FBI Assistant Director William F. Sweeney Jr. said Ullah “was inspired by a group that exploits technology in an effort to spread a violent ideology, effectively convincing sympathizers to commit terrorist acts worldwide.”

Back in Ullah’s home country, Islamic State is the group that claimed responsibility for a terrorist siege at a café in the capital Dhaka, during which 29 people, including 20 hostages and five gunmen were killed last year.

“The nature of this particular strain of the terrorism threat can often mean evaluating behavior that doesn’t mean anything until you combine it with other pieces of intelligence,” Sweeney said.

“We rely heavily upon the community’s assistance to accomplish that task.”

Akayed Ullah [Reuters]
Akayed Ullah [Reuters]

‘O America, Die in your rage’

New York police arrested Ullah after he allegedly triggered the pipe-bomb while walking in the subway tunnel. The metal pipe was filled with metal screws held together under his jacket with wires and zip ties, investigators said.

A photo published by New York news websites showed Ullah crumpled on the ground with his shirt blown off before he was taken to a hospital, where he is recuperating.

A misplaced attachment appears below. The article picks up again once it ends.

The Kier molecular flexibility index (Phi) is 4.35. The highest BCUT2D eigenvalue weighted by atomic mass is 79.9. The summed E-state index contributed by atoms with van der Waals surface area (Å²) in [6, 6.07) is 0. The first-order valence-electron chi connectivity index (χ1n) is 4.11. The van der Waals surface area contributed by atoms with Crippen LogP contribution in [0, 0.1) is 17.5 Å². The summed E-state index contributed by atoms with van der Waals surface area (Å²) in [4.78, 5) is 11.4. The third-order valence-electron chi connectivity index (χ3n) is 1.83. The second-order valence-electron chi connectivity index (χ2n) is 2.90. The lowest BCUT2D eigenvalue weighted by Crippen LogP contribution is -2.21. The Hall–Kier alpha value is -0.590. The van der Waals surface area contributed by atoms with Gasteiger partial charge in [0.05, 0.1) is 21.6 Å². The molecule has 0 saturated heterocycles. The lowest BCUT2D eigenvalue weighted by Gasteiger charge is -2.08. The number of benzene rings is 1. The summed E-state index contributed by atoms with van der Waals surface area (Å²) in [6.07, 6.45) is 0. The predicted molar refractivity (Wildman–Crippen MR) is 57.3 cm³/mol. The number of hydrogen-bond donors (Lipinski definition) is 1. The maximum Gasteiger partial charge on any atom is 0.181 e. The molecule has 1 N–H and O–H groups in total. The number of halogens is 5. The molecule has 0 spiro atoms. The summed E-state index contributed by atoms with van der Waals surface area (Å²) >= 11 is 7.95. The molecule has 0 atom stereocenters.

After police read Ullah his rights, and while receiving treatment for his injuries at the hospital, Ullah claimed he had acted on behalf of IS, Kim said.

Federal agents found police metal pipes, pieces of wires and metal screws when they searched Ullah’s apartment in Brooklyn on Monday, Kim said, explaining that the seized items were “consistent with bomb material recovered at the scene” after the explosion.

While searching the apartment, officers also found Ullah’s Bangladeshi passport, which contained handwritten messages, including “O AMERICA, DIE IN YOUR RAGE.”

While he was on his way to the Times Square area on Monday to carry out his attack, Ullah opened his Facebook account and posted a message for U.S. President Donald Trump, authorities said.

“Trump you failed to protect your nation,” Ullah wrote, according to the federal complaint.

The terror act allegedly perpetrated by the Bangladeshi led to the president citing Ullah’s case as an example of how, in his view, America’s immigration system needed to be overhauled.

“Today’s terror suspect entered our country through extended-family chain migration, which is incompatible with national security,” Trump said on Monday. “My Executive action to restrict the entry of certain nationals from eight countries, which the Supreme Court recently allowed to take effect, is just one step forward in securing our immigration system. Congress must end chain migration.”